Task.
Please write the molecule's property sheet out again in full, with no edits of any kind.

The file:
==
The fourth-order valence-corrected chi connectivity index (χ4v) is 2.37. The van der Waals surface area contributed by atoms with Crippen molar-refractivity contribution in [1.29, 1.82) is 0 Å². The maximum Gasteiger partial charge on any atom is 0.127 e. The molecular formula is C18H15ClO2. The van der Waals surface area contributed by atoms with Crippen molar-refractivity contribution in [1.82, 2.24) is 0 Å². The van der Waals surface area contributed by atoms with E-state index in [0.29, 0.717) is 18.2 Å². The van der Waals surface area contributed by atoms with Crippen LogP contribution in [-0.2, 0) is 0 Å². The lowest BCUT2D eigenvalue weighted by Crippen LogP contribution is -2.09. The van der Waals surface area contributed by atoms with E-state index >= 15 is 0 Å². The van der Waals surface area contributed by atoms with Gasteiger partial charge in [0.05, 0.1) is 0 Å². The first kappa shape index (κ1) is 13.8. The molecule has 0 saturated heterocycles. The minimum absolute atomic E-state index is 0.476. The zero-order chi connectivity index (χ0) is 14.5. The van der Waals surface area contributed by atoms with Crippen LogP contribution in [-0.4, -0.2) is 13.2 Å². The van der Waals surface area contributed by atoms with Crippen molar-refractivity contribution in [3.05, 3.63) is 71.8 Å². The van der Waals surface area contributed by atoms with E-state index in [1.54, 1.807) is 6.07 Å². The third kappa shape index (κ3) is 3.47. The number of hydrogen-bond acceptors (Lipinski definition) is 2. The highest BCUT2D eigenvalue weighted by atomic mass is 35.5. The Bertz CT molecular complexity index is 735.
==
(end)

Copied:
The fourth-order valence-corrected chi connectivity index (χ4v) is 2.37. The van der Waals surface area contributed by atoms with Crippen molar-refractivity contribution in [1.29, 1.82) is 0 Å². The maximum Gasteiger partial charge on any atom is 0.127 e. The molecular formula is C18H15ClO2. The van der Waals surface area contributed by atoms with Crippen molar-refractivity contribution in [1.82, 2.24) is 0 Å². The van der Waals surface area contributed by atoms with E-state index in [0.29, 0.717) is 18.2 Å². The van der Waals surface area contributed by atoms with Crippen LogP contribution in [-0.2, 0) is 0 Å². The lowest BCUT2D eigenvalue weighted by Crippen LogP contribution is -2.09. The van der Waals surface area contributed by atoms with E-state index >= 15 is 0 Å². The van der Waals surface area contributed by atoms with Gasteiger partial charge in [0.05, 0.1) is 0 Å². The first kappa shape index (κ1) is 13.8. The molecule has 0 saturated heterocycles. The minimum absolute atomic E-state index is 0.476. The zero-order chi connectivity index (χ0) is 14.5. The van der Waals surface area contributed by atoms with Crippen LogP contribution in [-0.4, -0.2) is 13.2 Å². The van der Waals surface area contributed by atoms with Crippen molar-refractivity contribution in [3.05, 3.63) is 71.8 Å². The van der Waals surface area contributed by atoms with E-state index in [1.54, 1.807) is 6.07 Å². The third kappa shape index (κ3) is 3.47. The number of hydrogen-bond acceptors (Lipinski definition) is 2. The highest BCUT2D eigenvalue weighted by atomic mass is 35.5. The Bertz CT molecular complexity index is 735.